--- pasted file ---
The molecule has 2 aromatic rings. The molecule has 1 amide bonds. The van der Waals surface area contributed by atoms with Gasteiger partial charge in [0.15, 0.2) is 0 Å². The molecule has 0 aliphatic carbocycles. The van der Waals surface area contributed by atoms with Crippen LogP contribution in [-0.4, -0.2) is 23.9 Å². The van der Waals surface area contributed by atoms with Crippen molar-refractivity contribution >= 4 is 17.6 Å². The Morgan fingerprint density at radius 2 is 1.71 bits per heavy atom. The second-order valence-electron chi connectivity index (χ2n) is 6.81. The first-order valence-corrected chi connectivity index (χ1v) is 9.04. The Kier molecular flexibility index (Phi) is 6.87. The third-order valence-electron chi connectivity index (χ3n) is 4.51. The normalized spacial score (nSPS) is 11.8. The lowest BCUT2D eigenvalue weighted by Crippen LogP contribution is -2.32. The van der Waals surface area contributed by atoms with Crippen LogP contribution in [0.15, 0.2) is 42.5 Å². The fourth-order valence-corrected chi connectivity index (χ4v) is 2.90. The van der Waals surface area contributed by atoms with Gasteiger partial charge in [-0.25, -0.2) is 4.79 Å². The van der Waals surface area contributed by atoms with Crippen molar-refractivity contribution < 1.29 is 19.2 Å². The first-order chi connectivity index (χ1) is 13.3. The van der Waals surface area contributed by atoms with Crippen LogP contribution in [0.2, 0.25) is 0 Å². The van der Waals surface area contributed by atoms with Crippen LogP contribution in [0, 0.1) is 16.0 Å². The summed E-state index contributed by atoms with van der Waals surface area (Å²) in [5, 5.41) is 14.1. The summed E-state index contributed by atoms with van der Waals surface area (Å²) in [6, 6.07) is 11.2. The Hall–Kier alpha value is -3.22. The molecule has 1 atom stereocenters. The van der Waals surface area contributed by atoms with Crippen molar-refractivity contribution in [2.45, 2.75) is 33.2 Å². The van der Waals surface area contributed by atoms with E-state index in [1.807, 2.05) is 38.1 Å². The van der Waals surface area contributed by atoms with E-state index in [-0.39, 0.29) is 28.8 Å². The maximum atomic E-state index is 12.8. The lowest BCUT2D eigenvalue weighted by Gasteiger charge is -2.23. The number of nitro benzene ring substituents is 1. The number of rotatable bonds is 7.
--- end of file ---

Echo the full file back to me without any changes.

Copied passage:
The molecule has 2 aromatic rings. The molecule has 1 amide bonds. The van der Waals surface area contributed by atoms with Gasteiger partial charge in [0.15, 0.2) is 0 Å². The molecule has 0 aliphatic carbocycles. The van der Waals surface area contributed by atoms with Crippen LogP contribution in [-0.4, -0.2) is 23.9 Å². The van der Waals surface area contributed by atoms with Crippen molar-refractivity contribution >= 4 is 17.6 Å². The Morgan fingerprint density at radius 2 is 1.71 bits per heavy atom. The second-order valence-electron chi connectivity index (χ2n) is 6.81. The first-order valence-corrected chi connectivity index (χ1v) is 9.04. The Kier molecular flexibility index (Phi) is 6.87. The third-order valence-electron chi connectivity index (χ3n) is 4.51. The normalized spacial score (nSPS) is 11.8. The lowest BCUT2D eigenvalue weighted by Crippen LogP contribution is -2.32. The van der Waals surface area contributed by atoms with Crippen LogP contribution in [0.15, 0.2) is 42.5 Å². The fourth-order valence-corrected chi connectivity index (χ4v) is 2.90. The van der Waals surface area contributed by atoms with Gasteiger partial charge in [-0.25, -0.2) is 4.79 Å². The van der Waals surface area contributed by atoms with Crippen molar-refractivity contribution < 1.29 is 19.2 Å². The first-order chi connectivity index (χ1) is 13.3. The van der Waals surface area contributed by atoms with Crippen LogP contribution in [0.2, 0.25) is 0 Å². The van der Waals surface area contributed by atoms with Crippen LogP contribution in [0, 0.1) is 16.0 Å². The summed E-state index contributed by atoms with van der Waals surface area (Å²) in [5, 5.41) is 14.1. The summed E-state index contributed by atoms with van der Waals surface area (Å²) in [6, 6.07) is 11.2. The Hall–Kier alpha value is -3.22. The molecule has 1 atom stereocenters. The van der Waals surface area contributed by atoms with Crippen molar-refractivity contribution in [2.45, 2.75) is 33.2 Å². The van der Waals surface area contributed by atoms with E-state index in [1.807, 2.05) is 38.1 Å². The van der Waals surface area contributed by atoms with E-state index in [-0.39, 0.29) is 28.8 Å². The maximum atomic E-state index is 12.8. The lowest BCUT2D eigenvalue weighted by Gasteiger charge is -2.23. The number of nitro benzene ring substituents is 1. The number of rotatable bonds is 7.